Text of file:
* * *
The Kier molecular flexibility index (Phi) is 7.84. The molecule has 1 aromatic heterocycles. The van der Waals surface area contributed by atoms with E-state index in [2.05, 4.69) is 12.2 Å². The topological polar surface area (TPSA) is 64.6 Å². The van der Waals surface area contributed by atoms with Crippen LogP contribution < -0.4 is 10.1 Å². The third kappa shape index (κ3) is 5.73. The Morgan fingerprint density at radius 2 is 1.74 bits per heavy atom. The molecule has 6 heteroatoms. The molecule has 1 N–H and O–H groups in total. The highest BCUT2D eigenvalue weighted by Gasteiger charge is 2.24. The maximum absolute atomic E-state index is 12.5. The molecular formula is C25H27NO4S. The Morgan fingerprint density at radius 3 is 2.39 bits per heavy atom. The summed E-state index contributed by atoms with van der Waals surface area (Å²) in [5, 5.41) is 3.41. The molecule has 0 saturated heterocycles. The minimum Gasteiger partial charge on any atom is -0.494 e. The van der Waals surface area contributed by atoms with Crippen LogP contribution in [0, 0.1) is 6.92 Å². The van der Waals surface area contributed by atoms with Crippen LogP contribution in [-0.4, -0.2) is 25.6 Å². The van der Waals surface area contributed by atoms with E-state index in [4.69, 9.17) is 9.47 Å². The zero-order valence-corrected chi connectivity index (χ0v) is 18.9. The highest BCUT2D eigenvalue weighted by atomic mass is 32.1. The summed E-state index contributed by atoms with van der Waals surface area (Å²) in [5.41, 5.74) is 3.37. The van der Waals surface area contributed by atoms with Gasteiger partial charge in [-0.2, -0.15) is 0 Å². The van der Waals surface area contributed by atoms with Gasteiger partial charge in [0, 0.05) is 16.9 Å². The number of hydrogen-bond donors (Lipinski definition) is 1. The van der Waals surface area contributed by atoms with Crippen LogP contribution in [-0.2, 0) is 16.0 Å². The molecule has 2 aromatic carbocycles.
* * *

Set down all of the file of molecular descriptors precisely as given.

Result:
The Kier molecular flexibility index (Phi) is 7.84. The molecule has 1 aromatic heterocycles. The van der Waals surface area contributed by atoms with E-state index in [2.05, 4.69) is 12.2 Å². The topological polar surface area (TPSA) is 64.6 Å². The van der Waals surface area contributed by atoms with Crippen LogP contribution < -0.4 is 10.1 Å². The third kappa shape index (κ3) is 5.73. The Morgan fingerprint density at radius 2 is 1.74 bits per heavy atom. The molecule has 6 heteroatoms. The molecule has 1 N–H and O–H groups in total. The highest BCUT2D eigenvalue weighted by Gasteiger charge is 2.24. The maximum absolute atomic E-state index is 12.5. The molecular formula is C25H27NO4S. The Morgan fingerprint density at radius 3 is 2.39 bits per heavy atom. The summed E-state index contributed by atoms with van der Waals surface area (Å²) in [5, 5.41) is 3.41. The molecule has 0 saturated heterocycles. The minimum Gasteiger partial charge on any atom is -0.494 e. The van der Waals surface area contributed by atoms with Crippen LogP contribution in [0, 0.1) is 6.92 Å². The van der Waals surface area contributed by atoms with Crippen LogP contribution in [-0.4, -0.2) is 25.6 Å². The van der Waals surface area contributed by atoms with E-state index in [4.69, 9.17) is 9.47 Å². The zero-order valence-corrected chi connectivity index (χ0v) is 18.9. The highest BCUT2D eigenvalue weighted by atomic mass is 32.1. The summed E-state index contributed by atoms with van der Waals surface area (Å²) in [5.41, 5.74) is 3.37. The van der Waals surface area contributed by atoms with Gasteiger partial charge in [-0.2, -0.15) is 0 Å². The van der Waals surface area contributed by atoms with Gasteiger partial charge in [0, 0.05) is 16.9 Å². The number of hydrogen-bond donors (Lipinski definition) is 1. The van der Waals surface area contributed by atoms with Crippen LogP contribution in [-0.2, 0) is 16.0 Å². The molecule has 2 aromatic carbocycles.